The financial institution information may include the financial institution name 302, as shown. In further embodiments, additional financial institution information is included in the e-receipt, such as contact information, address, institution type or category, internet information for the financial institution such as web address, and the like. The financial institution information can be used to assist in determining the format of the unstructured data within the metadata. For example, the system may determine the financial institution's name, cross-reference the name with a format stored in the database, and use the stored format to generate the e-receipt.

The transaction information may also be included in the e-receipt. In some embodiments, a summary of the online banking transaction is provided in the receipt. The summary may include the amount of the transaction, the recipient, and the date of the transaction. In some embodiments, the e-receipt also includes fields for the amount of the transaction 304, the date of the transaction 306, the recipient of the transaction 308 (e.g., the transferee), the remaining balance in the account after the transaction 310, any memos provided by one or more parties to the transaction 312, the frequency of occurrence of the transaction 314, and the like. In further embodiments, the transaction information may include the transaction time, the transaction location, the channel for payment of products associated with the transaction (e.g., EFT transfer, online bill pay, wireless P2P transfer, or the like), or other information associated with the transaction generally.

The supplementary information may include analysis of the online banking transaction and suggestions or offers from the merchant based on the analysis 316. For example, the system may compare details of the e-receipt to previous actions and/or transactions by the customer. In one embodiment, the system matches the details to the e-receipt, such as the amount and the recipient, to different transactions by the user in order to find matching or similar transactions. In an exemplary embodiment, as shown, the system is able to identify recurring transactions and suggest implementing an automatic online banking transaction to provide convenience to the customer. In some embodiments, the comparison between the online banking transaction that is the subject of the e-receipt and earlier transactions is based on a statistical analysis of the similarities between the e-receipt and other transactions or e-receipts.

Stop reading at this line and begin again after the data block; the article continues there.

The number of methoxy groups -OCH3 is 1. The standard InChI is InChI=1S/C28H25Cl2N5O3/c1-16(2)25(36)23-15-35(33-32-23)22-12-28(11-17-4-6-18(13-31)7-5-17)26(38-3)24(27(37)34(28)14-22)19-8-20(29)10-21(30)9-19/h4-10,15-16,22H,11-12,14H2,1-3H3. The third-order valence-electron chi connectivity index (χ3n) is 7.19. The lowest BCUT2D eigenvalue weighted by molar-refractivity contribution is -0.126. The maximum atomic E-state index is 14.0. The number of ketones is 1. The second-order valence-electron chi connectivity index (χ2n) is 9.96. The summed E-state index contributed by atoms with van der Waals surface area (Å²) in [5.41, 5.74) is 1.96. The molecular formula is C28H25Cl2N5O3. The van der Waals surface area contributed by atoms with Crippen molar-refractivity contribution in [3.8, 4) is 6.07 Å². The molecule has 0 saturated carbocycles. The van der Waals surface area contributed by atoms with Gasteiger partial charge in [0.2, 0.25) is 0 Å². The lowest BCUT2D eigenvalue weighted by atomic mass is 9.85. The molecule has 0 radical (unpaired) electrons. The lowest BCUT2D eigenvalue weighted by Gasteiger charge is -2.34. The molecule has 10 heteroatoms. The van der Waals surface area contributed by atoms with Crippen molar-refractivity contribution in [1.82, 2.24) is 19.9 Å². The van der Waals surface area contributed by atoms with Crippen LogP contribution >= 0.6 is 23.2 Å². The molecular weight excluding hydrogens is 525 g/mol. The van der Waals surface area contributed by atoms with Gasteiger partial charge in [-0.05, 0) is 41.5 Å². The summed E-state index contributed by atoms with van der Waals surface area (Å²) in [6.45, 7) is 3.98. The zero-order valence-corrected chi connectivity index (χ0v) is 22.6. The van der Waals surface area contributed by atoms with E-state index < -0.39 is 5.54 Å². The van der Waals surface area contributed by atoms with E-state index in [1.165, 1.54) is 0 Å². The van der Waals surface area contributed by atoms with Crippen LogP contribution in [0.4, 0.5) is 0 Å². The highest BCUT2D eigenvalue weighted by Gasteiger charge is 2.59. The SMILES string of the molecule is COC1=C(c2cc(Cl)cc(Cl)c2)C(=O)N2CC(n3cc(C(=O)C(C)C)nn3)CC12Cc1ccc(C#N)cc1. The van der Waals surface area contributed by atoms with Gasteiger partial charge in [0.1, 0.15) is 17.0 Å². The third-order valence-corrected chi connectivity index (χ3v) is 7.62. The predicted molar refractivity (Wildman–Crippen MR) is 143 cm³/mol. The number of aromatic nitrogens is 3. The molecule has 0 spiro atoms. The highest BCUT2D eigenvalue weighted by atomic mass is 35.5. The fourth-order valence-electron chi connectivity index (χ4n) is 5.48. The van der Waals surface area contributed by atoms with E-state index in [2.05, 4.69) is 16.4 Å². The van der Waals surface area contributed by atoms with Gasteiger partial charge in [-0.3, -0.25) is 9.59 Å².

The system may determine the corresponding transactions by comparing elements of the structured data and the previous transaction data. For example, the amount, the date, the financial institution, and/or the location may be used to determine a corresponding transaction. In some embodiments, the system determines corresponding transactions within a certain confidence level, such as by determining a likelihood that the structured data and the transaction would share selected elements at random. When the likelihood is very small e.g., below a predetermined threshold, that the similarities between the structured data and the transaction would occur at random, the system determines that the structured data corresponds to the transaction.

In a further embodiment, the system also assists the customer in categorizing online banking transactions based on the e-receipt. For example, the system may prompt and/or suggest the customer to categorize the e-receipt. In some embodiments, the system analyzes components of the e-receipt to suggest a category. For example, the system may analyze the memo field, the recipient field, the date field, or a combination of the fields to determine a likely, based on statistical analysis, e.g., >95% confidence, that the online banking transaction is associated with a specific category such as rent, mortgage, credit card payment, retirement account investment, equity purchase, or the like. The system coordinates with online budgeting software to assist the customer in managing categorization of online banking transactions.